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Definition: The World Bank
The World Bank, a global financial institution, was conceived at the Bretton Woods Conference in 1944 and founded by Lord Keynes and Harry Dexter White. Headquartered at Washington D.C., USA, it is currently presided by Jim Yong Kim. It is not exactly a bank in the ordinary sense of the term. It provides financial assistance to developing countries, mainly for capital projects.
World Bank sees reduction of poverty worldwide as its primary official goal. In the process, it also aims at promoting international trade, foreign and capital investments. Managed by 188 countries, it consists of two main bodies — the International Bank for Reconstruction and Development (IBRD) and the International Development Association (IDA). While IBRD focuses on middle-income and countries troubled by creditworthiness, IDA sees to the world’s poorest countries.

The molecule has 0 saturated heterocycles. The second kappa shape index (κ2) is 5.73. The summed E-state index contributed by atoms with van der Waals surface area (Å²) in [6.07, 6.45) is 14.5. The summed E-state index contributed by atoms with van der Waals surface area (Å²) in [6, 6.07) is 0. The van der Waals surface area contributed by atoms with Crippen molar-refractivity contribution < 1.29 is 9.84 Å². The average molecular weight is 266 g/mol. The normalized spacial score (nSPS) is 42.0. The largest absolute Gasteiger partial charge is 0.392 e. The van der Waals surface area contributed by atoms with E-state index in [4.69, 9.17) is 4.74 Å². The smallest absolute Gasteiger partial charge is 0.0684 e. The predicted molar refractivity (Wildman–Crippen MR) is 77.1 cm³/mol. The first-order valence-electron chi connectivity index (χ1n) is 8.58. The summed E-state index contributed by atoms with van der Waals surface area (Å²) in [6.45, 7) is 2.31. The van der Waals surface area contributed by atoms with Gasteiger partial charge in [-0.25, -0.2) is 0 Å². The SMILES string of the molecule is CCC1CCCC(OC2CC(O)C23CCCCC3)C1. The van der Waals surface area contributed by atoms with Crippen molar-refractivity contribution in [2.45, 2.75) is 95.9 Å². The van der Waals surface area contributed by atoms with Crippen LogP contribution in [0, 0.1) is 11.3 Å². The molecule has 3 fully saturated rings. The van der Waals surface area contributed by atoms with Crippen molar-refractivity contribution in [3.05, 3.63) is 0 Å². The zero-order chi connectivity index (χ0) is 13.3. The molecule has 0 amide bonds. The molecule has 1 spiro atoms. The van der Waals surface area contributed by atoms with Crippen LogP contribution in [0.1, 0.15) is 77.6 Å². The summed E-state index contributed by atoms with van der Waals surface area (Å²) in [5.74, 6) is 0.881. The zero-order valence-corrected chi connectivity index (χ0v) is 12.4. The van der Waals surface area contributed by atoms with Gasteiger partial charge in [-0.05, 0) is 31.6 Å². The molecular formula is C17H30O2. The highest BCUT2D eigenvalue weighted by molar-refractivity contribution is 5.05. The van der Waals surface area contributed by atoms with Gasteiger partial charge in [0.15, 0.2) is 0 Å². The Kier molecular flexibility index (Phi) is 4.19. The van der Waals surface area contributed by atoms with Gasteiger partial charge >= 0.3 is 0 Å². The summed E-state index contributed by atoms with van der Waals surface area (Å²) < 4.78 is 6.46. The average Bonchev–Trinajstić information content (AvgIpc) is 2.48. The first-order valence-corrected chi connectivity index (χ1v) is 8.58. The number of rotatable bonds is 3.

To achieve its goals, the methods used by World Bank are provision of loans at low interest rates, credits without interest and grants to the emerging economies. For its key operational areas, World Bank adopts two main strategies, viz. thematic and sector strategies (focusing on reducing poverty in a single sector) and country assistance strategies (identifying the key areas for working towards sustainable development.